In short people are excited because of its sequence specificity and ability to target DNA changes via DNA repair in a single generation as opposed to multiple, it's cool, and works pretty efficiently as opposed to methods that need lots of selection. It's an incremental improvement, even if it is a pretty nice and big increment.

I have a hard time understanding how you could use this for somatic gene therapy with much more success than has already been done with retroviruses. No matter how you slice it, if you want to do gene therapy in a multicellular creature you STILL need to get a package of nucleic acids into a cell which is not easy at all in a living organism as opposed to a monolayer of cells in a controlled environment, or a population of microbes that you can just select the successes from and discard the more numerous failures. Perhaps it's a way to make the cells you do manage to modify less likely to turn all cancerous, but it doesn't solve the problem of actually getting the nucleic acids INTO them.

To me, work going on in which people are mutating Cas9 to kill its DNA-cutting activity and modifying it to use as a scaffold for programmable transcription factors/repressors for artificial regulatory systems is rather more interesting. Using these systems you can potentially arbitrarily target any gene and mess with its expression once you get the required bits into the genome. A major boon for research and artificial genetic systems. Cutting DNA in vivo can be a messy proposition compared to regulating it sometimes even if the artificial not-tuned-by-evolution regulation is at times low-precision.

comment by zslastman · 2013-11-26T12:29:45.522Z · score: 0 (0 votes) · LW(p) · GW(p)

Cutting DNA in vivo can be a messy proposition compared to regulating it sometimes even if the artificial not-tuned-by-evolution regulation is at times low-precision.

Agreed. large scale editing of the genome is unacceptably risky. I imagine that biological transhumanism, if we bother before uploading, would be more likely to something like a HAC (human artificial chromosome). There are plenty of steps in the network above to interfere with, we don't need to incur the risk of malignancy or cell damage that would result from large scale editing of the genome. Even a method that was 99% accurate would be unacceptable.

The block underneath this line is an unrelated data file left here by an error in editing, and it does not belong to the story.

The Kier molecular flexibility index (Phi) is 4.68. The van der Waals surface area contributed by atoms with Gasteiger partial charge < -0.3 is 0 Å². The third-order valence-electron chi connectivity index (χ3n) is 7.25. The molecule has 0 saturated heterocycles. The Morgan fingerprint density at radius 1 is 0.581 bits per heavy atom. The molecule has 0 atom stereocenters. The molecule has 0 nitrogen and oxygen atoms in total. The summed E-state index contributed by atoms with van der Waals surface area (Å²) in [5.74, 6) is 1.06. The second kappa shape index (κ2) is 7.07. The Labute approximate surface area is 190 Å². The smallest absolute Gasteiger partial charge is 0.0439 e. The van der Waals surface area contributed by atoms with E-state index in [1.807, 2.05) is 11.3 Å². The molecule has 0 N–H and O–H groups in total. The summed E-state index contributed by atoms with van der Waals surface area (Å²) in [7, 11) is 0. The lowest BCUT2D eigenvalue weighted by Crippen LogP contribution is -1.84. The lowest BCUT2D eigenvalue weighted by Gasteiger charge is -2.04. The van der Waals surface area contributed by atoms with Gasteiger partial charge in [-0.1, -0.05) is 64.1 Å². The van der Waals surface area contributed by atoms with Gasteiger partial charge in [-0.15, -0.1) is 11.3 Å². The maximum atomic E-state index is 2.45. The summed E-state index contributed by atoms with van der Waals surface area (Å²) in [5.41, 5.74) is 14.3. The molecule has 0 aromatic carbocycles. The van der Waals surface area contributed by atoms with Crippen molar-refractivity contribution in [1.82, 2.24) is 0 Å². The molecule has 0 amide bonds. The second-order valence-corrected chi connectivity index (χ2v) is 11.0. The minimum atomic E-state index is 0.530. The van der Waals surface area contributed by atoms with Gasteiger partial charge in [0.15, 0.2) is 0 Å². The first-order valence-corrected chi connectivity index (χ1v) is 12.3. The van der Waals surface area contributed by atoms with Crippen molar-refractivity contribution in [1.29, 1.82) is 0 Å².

comment by ChristianKl · 2013-11-20T18:24:13.784Z · score: 0 (0 votes) · LW(p) · GW(p)

I know it's been done in mice but I don't know how efficiently, although these days the main way you transform mouse germline DNA has been doing low-efficiency transformation and selection of embryonic stem cells in culture followed by 2 generations of mucking around making chimeric embryos from those stem cells and breeding the resulting animals so this definitely saves time if it works well.

If you can do it in one generation that also means that you can start doing it in humans embryos.

For legal reasons probably not in the West, but I can imagine that the Chinese are willing.

comment by Jordan · 2013-11-19T16:31:45.140Z · score: 0 (0 votes) · LW(p) · GW(p)

Awesome, thanks for the detailed response. After reading about CRISPR's natural role in bacteria I was curious if it would have targeting limitations. It sounds like it does (needs GGG triplet), but that in practice this isn't a big deal.

You still need to get this system into a cell -- that's an issue as always, I agree -- but the reduced chance of unwanted mutation seems like a big step forward over retroviruses.

Thanks again for the great write up!

comment by James_Miller · 2013-11-19T02:04:36.946Z · score: 1 (1 votes) · LW(p) · GW(p)

Could it be used to eliminate genetic load and create super-humans?

comment by Vaniver · 2013-11-19T06:18:18.427Z · score: 1 (1 votes) · LW(p) · GW(p)

I get the impression that Crispr would be possibly faster for that than the gamete selection option, but slower than the 'find modal genome digitally, print it out to DNA' option. I imagine its primary usefulness is eliminating known genetic diseases / introducing known good genes.

comment by ChristianKl · 2013-11-20T17:56:59.193Z · score: 0 (0 votes) · LW(p) · GW(p)

I get the impression that Crispr would be possibly faster for that than the gamete selection option, but slower than the 'find modal genome digitally, print it out to DNA' option.

The price of synthesing DNA is at the moment at ~1 dollar/basepair. Given the size of a human genome it's to expensive to find the modal genome digitally and print it out the DNA.

comment by Vaniver · 2013-11-20T19:29:02.227Z · score: 0 (0 votes) · LW(p) · GW(p)

Right, it's not that practical now, but I estimate it will be in ~10 years.

comment by Jordan · 2013-11-19T08:24:14.731Z · score: 0 (0 votes) · LW(p) · GW(p)

I'm very curious how many genes can be targeted usefully. One paper succeeded in targeting 5 simultaneously in a mouse model. Given the purported accuracy that is already game changing, but if we can do 100 or 200 then maybe we can do more than merely eliminate some simple single gene disorders.

comment by Douglas_Knight · 2013-11-19T18:58:59.528Z · score: 1 (1 votes) · LW(p) · GW(p)

100 is much smaller than genetic load.